Consider a relativistically expanding shell $ \Gamma \gg 1 $. The equal arrival time surface (EATS) is the physical surface from which emitted photons arrive at the same time to the observer. A photon emitted at time $ t $ will reach the observer at a time:

$ T=t+\frac{D-R(t)cos \theta}{c} $

where $ D $ is the distance between the shell's centre of expansion and the observer , $ R(t) $ is the shell's radius at a time $ t $ and $ \theta $ is the angle between the emission site and the line of sight to the observer. Plugging in $ R(t)=\beta c t $, and shifting the arrival time by a constant amount: $ T_0=T-\frac{D}{c} $, we have:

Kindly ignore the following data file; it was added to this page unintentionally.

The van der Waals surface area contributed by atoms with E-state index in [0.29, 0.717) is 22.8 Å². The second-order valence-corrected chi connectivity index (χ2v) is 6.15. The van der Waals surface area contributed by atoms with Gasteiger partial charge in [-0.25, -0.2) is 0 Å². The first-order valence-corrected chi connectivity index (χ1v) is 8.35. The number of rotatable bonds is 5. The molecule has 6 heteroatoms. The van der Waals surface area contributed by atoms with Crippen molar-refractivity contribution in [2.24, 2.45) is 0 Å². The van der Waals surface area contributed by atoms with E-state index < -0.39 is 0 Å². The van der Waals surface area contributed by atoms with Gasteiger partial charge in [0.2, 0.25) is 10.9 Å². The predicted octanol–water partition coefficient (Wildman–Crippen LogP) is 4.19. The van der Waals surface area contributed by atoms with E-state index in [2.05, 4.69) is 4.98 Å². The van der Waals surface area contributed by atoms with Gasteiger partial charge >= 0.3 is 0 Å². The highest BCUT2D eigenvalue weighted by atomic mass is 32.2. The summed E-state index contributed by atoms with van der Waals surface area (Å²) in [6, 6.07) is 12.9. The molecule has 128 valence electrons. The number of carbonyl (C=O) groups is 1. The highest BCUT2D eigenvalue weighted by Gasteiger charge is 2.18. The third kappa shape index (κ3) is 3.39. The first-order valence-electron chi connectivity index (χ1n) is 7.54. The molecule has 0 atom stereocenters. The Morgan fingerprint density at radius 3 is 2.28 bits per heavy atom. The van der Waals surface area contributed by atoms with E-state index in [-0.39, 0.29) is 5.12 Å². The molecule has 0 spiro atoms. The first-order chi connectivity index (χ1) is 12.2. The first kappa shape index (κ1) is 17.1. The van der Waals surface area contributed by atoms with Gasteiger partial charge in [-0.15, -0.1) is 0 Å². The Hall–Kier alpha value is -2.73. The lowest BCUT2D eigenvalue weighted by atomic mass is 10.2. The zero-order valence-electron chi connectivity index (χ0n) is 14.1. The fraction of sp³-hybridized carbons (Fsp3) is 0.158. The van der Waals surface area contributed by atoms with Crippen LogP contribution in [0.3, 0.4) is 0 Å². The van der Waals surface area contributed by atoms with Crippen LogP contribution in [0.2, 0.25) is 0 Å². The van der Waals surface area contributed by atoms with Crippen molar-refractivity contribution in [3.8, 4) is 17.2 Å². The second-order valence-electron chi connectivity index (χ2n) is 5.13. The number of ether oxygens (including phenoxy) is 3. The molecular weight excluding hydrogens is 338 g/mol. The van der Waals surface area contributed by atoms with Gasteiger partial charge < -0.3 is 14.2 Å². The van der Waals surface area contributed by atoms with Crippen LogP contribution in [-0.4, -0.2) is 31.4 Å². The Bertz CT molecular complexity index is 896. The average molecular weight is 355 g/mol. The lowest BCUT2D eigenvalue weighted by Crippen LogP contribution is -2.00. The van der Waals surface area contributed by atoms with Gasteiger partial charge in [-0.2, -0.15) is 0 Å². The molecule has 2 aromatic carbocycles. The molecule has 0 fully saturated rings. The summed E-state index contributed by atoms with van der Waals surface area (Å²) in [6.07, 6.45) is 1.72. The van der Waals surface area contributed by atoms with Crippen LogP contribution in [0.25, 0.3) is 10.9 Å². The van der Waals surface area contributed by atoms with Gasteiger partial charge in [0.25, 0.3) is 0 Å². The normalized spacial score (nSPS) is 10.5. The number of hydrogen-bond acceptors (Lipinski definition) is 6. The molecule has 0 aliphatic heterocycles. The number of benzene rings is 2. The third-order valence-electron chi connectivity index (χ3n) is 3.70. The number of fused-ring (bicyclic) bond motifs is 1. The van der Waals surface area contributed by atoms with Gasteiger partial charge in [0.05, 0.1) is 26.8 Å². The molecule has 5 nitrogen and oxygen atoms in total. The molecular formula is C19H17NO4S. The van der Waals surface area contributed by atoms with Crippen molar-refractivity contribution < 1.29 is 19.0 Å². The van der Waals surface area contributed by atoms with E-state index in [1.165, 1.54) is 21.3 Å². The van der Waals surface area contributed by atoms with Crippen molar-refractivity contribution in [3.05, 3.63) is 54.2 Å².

$ T_0=\frac{R}{\beta c}-\frac{R cos \theta}{c} $.

It follows that: $ \beta c T=R(1-\beta cos \theta) \rightarrow R=\frac{\beta c T}{1-\beta cos \theta} $. Recalling that an ellipse is the shape defined by: $ R=\frac{a(1-\epsilon^2)}{1-\epsilon cos \theta} $, we see that the EATS is an ellipsoid with ellipticity: $ \epsilon=\beta $, a semi-major axis: $ a=\gamma^2 \beta c T_0 $ and semi-minor axis: $ b=\beta c T_0 $.